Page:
Equal Pay All Talk, No Act(ion)
Newsletter volume 1 number 9
Thirty years after the Equal Pay Act, women's salaries still lag far behind men's. At times, the pay gap has actually widened from one year to the next.
One common argument for the disparity is that women don't have the same credentials as men. "That's not true," says Eckerd College Economics Professor Peter Hamerschmidt who told the Wall Street Journal that his recent analysis of 194 corporate managers showed that "if women were men with the same credentials, they would earn about 18% more."
So why does this pay gap continue? According to Deborah Tannen Ph.D., author of You Just Don't Understand, women are taught from childhood not to stand out. "Asking for a raise requires a kind of self-promotion," Tannen says, and such self-promotion negates women's learned behavior.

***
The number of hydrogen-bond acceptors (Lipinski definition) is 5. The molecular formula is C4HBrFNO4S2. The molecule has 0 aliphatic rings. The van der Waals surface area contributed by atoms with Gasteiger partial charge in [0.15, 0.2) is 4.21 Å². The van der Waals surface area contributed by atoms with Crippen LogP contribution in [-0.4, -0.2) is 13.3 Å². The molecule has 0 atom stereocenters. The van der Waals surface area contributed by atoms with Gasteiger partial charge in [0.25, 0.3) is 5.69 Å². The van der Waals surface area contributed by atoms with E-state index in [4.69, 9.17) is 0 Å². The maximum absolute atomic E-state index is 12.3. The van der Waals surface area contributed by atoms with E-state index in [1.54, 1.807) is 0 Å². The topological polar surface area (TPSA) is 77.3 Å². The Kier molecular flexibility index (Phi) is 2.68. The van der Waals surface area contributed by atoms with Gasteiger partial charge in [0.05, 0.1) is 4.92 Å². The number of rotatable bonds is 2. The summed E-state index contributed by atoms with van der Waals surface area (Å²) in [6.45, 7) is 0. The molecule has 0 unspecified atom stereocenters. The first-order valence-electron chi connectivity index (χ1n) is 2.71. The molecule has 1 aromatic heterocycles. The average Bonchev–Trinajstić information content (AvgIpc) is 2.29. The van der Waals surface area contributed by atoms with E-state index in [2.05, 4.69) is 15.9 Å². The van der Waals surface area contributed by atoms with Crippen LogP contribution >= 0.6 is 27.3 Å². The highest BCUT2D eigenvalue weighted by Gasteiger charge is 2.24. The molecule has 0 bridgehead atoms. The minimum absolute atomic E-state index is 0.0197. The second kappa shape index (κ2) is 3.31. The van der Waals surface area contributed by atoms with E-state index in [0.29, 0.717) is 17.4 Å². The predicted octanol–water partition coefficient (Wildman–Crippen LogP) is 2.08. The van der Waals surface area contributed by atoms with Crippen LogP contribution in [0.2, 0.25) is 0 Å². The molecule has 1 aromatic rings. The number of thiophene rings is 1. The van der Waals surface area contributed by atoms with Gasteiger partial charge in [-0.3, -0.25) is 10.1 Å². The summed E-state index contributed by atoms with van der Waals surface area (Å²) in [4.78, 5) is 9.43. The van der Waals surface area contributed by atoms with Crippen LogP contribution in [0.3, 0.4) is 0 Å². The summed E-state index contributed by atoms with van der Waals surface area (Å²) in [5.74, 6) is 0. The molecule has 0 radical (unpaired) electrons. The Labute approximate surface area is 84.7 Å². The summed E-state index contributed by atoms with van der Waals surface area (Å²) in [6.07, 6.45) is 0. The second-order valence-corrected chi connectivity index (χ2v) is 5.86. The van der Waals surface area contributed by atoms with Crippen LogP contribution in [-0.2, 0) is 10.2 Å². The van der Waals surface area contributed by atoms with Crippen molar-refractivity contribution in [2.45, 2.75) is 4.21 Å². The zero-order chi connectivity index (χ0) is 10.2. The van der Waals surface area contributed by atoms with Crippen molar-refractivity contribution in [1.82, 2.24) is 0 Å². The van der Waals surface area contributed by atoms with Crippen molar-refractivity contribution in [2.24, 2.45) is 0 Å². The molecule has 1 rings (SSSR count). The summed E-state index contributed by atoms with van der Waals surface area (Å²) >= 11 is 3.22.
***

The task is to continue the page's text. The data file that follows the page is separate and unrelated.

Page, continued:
Even when women do complain about pay gaps they may be reprimanded or fired. Sometimes they are even blackballed. One female executive who sued a major financial firm for pay discrimination was told by a headhunter that no other major Wall Street firm would hire her.
Companies need to recognize that pay equity is important not only because it is the law. But, paying women fairly is essential if companies are to retain their female employees, and particularly if they are to maintain high levels of productivity in these stressful times.